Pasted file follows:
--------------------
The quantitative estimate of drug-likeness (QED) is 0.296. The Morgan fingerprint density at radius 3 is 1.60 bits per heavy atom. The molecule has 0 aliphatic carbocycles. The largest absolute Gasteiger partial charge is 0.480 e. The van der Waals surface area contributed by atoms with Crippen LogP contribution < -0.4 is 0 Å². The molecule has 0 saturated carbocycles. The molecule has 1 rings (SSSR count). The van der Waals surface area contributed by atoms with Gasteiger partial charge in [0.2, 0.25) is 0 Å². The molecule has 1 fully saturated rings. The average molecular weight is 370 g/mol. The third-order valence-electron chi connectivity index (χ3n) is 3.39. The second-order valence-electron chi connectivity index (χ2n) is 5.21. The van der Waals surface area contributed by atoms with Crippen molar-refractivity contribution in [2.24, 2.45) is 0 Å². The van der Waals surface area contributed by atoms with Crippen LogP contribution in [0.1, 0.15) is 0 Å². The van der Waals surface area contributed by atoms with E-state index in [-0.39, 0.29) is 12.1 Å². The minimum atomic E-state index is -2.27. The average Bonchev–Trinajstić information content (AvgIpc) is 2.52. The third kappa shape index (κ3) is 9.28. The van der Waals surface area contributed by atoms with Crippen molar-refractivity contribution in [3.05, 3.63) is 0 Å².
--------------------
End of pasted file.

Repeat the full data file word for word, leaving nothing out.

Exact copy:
The quantitative estimate of drug-likeness (QED) is 0.296. The Morgan fingerprint density at radius 3 is 1.60 bits per heavy atom. The molecule has 0 aliphatic carbocycles. The largest absolute Gasteiger partial charge is 0.480 e. The van der Waals surface area contributed by atoms with Crippen LogP contribution < -0.4 is 0 Å². The molecule has 0 saturated carbocycles. The molecule has 1 rings (SSSR count). The van der Waals surface area contributed by atoms with Gasteiger partial charge in [0.2, 0.25) is 0 Å². The molecule has 1 fully saturated rings. The average molecular weight is 370 g/mol. The third-order valence-electron chi connectivity index (χ3n) is 3.39. The second-order valence-electron chi connectivity index (χ2n) is 5.21. The van der Waals surface area contributed by atoms with Crippen molar-refractivity contribution in [2.24, 2.45) is 0 Å². The van der Waals surface area contributed by atoms with Crippen LogP contribution in [0.1, 0.15) is 0 Å². The van der Waals surface area contributed by atoms with E-state index in [-0.39, 0.29) is 12.1 Å². The minimum atomic E-state index is -2.27. The average Bonchev–Trinajstić information content (AvgIpc) is 2.52. The third kappa shape index (κ3) is 9.28. The van der Waals surface area contributed by atoms with Crippen molar-refractivity contribution in [3.05, 3.63) is 0 Å².